"AMERICANS! Let us join in a fervent supplication, that the sacred charters of humanity, which we have once sealed with our blood, may be forever preserved from the deadly grasp of tyrants.
"FRENCHMEN! Be firm; be undaunted in the struggle you have thus miraculously supported. Evince to the world, now gazing with admiration at your exploits in the field of battle, that you have virtue equal to your courage; that you are friends to the friends of humanity; that your arms are nerved only against the enemies of man. Let not the sacred name of LIBERTY be polluted by the frenzy of licentous passions; but may your present glorious constitution, while it protects your freedom from the unhallowed ravages of tyrrany, remain an unshaken bulwark against the destructive fury of faction.
"TYRANTS! Turn from the impious work of blood in which your hands are imbrued, and tremble at the desperation of your revolting subjects! repent in sackcloth and ashes. Bor behold, ye, who have been exalted up to heaven, shall, ere long, be cast down to hell! The final period of your crimes is rapidly approaching. The grand POLITICAL MILLENNIUM is at hand; when tyranny shall be buried in ruins; when all nations shall be united in ONE MIGHTY REPUBLIC! when the four angels, that stand on the four corners of the globe, shall, with one accord, lift up their voices to heaven; proclaiming PEACE ON EARTH, AND GOOD WILL TO ALL MEN."
My impression of the tone of the Columbian Orator, and of its author, Caleb Bingham, is that he may well have shared Blake's sympathies, and desire to assume the best about revolutionary France, and to have been a pretty thorough democrat (without Thomas Jefferson's blindered view of a portion of a portion of the human race). "Dialogue between a Master and Slave", and "Dialogue Between a White Inhabitant of the United States and an Indian" exhibit broad sympathies. The book was treasured by Frederick Douglass as a teenage slave in Baltimore.
Two other extracts of July 4 speeches from the Columbian Orator are more conventional celebrations of America's accomplishments.
From a speech given in Boston in 1794 by "Phillips" (no first name given, but perhaps Samuel, the founder of Phillips Andover Academy):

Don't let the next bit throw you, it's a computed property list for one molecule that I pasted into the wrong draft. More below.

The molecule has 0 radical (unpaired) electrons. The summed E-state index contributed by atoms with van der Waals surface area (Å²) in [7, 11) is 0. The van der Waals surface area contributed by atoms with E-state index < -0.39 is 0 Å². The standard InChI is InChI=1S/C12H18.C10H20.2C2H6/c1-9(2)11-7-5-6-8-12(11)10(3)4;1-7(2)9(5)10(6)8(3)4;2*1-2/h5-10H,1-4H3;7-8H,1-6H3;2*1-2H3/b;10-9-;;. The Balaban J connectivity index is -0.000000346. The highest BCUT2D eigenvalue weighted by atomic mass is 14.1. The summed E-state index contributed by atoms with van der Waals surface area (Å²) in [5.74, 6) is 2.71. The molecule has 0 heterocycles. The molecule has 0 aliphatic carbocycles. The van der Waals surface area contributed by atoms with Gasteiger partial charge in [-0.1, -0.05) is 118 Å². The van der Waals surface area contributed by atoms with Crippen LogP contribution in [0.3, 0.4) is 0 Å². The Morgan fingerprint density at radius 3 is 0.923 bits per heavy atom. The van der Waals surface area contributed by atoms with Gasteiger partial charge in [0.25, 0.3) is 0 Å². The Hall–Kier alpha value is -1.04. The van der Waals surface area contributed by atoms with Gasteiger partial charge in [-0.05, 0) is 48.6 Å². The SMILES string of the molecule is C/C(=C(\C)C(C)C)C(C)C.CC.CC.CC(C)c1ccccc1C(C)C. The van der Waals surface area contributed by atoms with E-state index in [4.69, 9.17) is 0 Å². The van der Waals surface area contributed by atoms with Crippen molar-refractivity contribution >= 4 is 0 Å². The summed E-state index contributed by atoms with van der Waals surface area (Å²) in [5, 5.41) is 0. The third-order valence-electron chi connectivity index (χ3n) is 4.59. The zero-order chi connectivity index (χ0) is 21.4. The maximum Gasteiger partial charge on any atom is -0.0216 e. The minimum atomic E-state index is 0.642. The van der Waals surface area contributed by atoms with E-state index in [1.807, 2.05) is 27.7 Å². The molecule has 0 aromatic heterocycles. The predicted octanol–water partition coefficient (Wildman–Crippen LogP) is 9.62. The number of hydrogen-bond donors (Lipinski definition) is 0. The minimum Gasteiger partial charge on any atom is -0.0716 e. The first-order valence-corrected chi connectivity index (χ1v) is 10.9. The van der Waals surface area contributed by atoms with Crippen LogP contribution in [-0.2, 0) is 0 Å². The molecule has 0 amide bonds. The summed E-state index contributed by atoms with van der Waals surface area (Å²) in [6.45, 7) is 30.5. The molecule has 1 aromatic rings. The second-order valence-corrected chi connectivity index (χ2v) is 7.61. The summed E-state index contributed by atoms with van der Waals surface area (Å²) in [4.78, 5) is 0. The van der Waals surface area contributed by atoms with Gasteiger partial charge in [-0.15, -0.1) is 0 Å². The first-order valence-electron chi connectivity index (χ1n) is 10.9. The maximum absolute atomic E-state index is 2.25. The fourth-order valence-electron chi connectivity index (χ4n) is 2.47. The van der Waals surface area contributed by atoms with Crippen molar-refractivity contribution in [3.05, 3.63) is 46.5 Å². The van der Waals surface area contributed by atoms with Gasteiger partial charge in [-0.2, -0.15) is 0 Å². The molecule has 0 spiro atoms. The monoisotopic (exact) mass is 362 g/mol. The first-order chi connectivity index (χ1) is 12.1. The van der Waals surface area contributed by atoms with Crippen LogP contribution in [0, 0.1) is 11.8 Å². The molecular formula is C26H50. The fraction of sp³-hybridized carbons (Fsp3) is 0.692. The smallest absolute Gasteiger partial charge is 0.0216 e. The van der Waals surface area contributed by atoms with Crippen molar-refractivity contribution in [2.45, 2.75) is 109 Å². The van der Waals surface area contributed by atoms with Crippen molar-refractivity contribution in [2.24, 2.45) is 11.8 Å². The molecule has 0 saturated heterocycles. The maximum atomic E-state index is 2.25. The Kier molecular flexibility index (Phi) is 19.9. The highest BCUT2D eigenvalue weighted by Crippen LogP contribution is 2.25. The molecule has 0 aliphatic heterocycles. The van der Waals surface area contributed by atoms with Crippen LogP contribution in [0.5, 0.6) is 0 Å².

"AMERICANS! you have a country vast in extent, and embracing all the varieties of the most salubrious climes: held not by charters wrested from unwilling kings, but the bountiful gift of the Author of nature. The exuberance of your population is daily divesting the gloomy wilderness of its rude attire, and splendid cities rise to cheer the dreary desert. You have a government deservedly celebrated as "giving the sanctions of law to the precepts of reason;" presenting, instead of the rank luxuriance of natural licentiousness, the corrected sweets of civil liberty. You have fought the battles of freedom, and enkindled that sacred flame which now glows with vivid fervour through the greatest empire in Europe.
"We indulge the sanguine hope, that her equal laws and virtuous conduct will hereafter afford examples of imitation to all surrounding nations. That the blissful period will soon arrive when man shall be elevated to his primitive character; when illuminated reason and regulated liberty shall once more exhibit him in the image of his Maker; when all the inhabitants of the globe shall be freemen and fellow-citizens, and the patriotism itself be lost in universal philanthropy. Then shall volumes of incense incessantly roll from altars inscribed to liberty. Then shall the innumerable varieties of the human race unitedly "worship in her sacred temple, whose pillars shall rest on the remotest corners of the earth, adn whose arch will be the vault of heaven."
Another Boston speech of July 4, 1796 by "Lathrop"
"That the best way for a great empire to tax her colonies is to confer benefits upon them, and that no rulers have a right to levy contributions upon the property, or exact the services of their subjects, without their own, or the consent of their immediate representatives, were principles never recognized by the ministry and parliament of Great Britain. Fatally enamoured of their selfish systems of policy, and obstinately determined to effect the execution of their nefarious purposes, they were deaf to the suggestions of reason and the demands of justice. The frantic, though transient energy of intoxicated rage was exhibited in their every act, and blackened and distorted the features of their national character.